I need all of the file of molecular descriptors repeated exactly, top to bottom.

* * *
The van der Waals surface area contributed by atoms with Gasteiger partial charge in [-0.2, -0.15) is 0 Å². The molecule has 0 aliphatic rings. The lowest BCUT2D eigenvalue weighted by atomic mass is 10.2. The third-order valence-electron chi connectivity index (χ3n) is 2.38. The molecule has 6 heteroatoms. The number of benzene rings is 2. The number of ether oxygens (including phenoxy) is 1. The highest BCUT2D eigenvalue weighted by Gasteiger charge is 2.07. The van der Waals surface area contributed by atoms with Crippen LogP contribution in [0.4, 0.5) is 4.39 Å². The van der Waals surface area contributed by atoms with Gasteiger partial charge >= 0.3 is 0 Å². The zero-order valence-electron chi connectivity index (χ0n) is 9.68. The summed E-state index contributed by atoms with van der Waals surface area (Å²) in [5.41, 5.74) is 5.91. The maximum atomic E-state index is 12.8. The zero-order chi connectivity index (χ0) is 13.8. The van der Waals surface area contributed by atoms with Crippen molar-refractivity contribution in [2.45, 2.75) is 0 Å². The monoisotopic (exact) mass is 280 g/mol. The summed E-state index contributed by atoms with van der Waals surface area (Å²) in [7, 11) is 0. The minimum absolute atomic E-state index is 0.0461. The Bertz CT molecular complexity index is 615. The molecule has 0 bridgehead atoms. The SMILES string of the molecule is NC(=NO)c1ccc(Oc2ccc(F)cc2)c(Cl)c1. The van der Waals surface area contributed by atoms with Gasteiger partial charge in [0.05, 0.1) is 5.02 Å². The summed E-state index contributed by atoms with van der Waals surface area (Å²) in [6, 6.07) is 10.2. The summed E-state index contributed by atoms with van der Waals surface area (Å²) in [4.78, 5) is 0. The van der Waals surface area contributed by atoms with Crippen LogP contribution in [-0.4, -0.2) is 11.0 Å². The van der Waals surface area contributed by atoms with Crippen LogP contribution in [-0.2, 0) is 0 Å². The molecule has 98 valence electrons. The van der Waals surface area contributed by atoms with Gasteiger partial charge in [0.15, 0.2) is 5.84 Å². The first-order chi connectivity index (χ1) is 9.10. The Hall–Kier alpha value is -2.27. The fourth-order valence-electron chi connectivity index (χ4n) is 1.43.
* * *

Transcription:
The van der Waals surface area contributed by atoms with Gasteiger partial charge in [-0.2, -0.15) is 0 Å². The molecule has 0 aliphatic rings. The lowest BCUT2D eigenvalue weighted by atomic mass is 10.2. The third-order valence-electron chi connectivity index (χ3n) is 2.38. The molecule has 6 heteroatoms. The number of benzene rings is 2. The number of ether oxygens (including phenoxy) is 1. The highest BCUT2D eigenvalue weighted by Gasteiger charge is 2.07. The van der Waals surface area contributed by atoms with Crippen LogP contribution in [0.4, 0.5) is 4.39 Å². The van der Waals surface area contributed by atoms with Gasteiger partial charge >= 0.3 is 0 Å². The zero-order valence-electron chi connectivity index (χ0n) is 9.68. The summed E-state index contributed by atoms with van der Waals surface area (Å²) in [5.41, 5.74) is 5.91. The maximum atomic E-state index is 12.8. The zero-order chi connectivity index (χ0) is 13.8. The van der Waals surface area contributed by atoms with Crippen molar-refractivity contribution in [2.45, 2.75) is 0 Å². The monoisotopic (exact) mass is 280 g/mol. The summed E-state index contributed by atoms with van der Waals surface area (Å²) in [7, 11) is 0. The minimum absolute atomic E-state index is 0.0461. The Bertz CT molecular complexity index is 615. The molecule has 0 bridgehead atoms. The SMILES string of the molecule is NC(=NO)c1ccc(Oc2ccc(F)cc2)c(Cl)c1. The van der Waals surface area contributed by atoms with Gasteiger partial charge in [0.05, 0.1) is 5.02 Å². The summed E-state index contributed by atoms with van der Waals surface area (Å²) in [6, 6.07) is 10.2. The summed E-state index contributed by atoms with van der Waals surface area (Å²) in [4.78, 5) is 0. The van der Waals surface area contributed by atoms with Crippen LogP contribution in [-0.4, -0.2) is 11.0 Å². The van der Waals surface area contributed by atoms with Crippen LogP contribution in [-0.2, 0) is 0 Å². The molecule has 98 valence electrons. The van der Waals surface area contributed by atoms with Gasteiger partial charge in [0.15, 0.2) is 5.84 Å². The first-order chi connectivity index (χ1) is 9.10. The Hall–Kier alpha value is -2.27. The fourth-order valence-electron chi connectivity index (χ4n) is 1.43.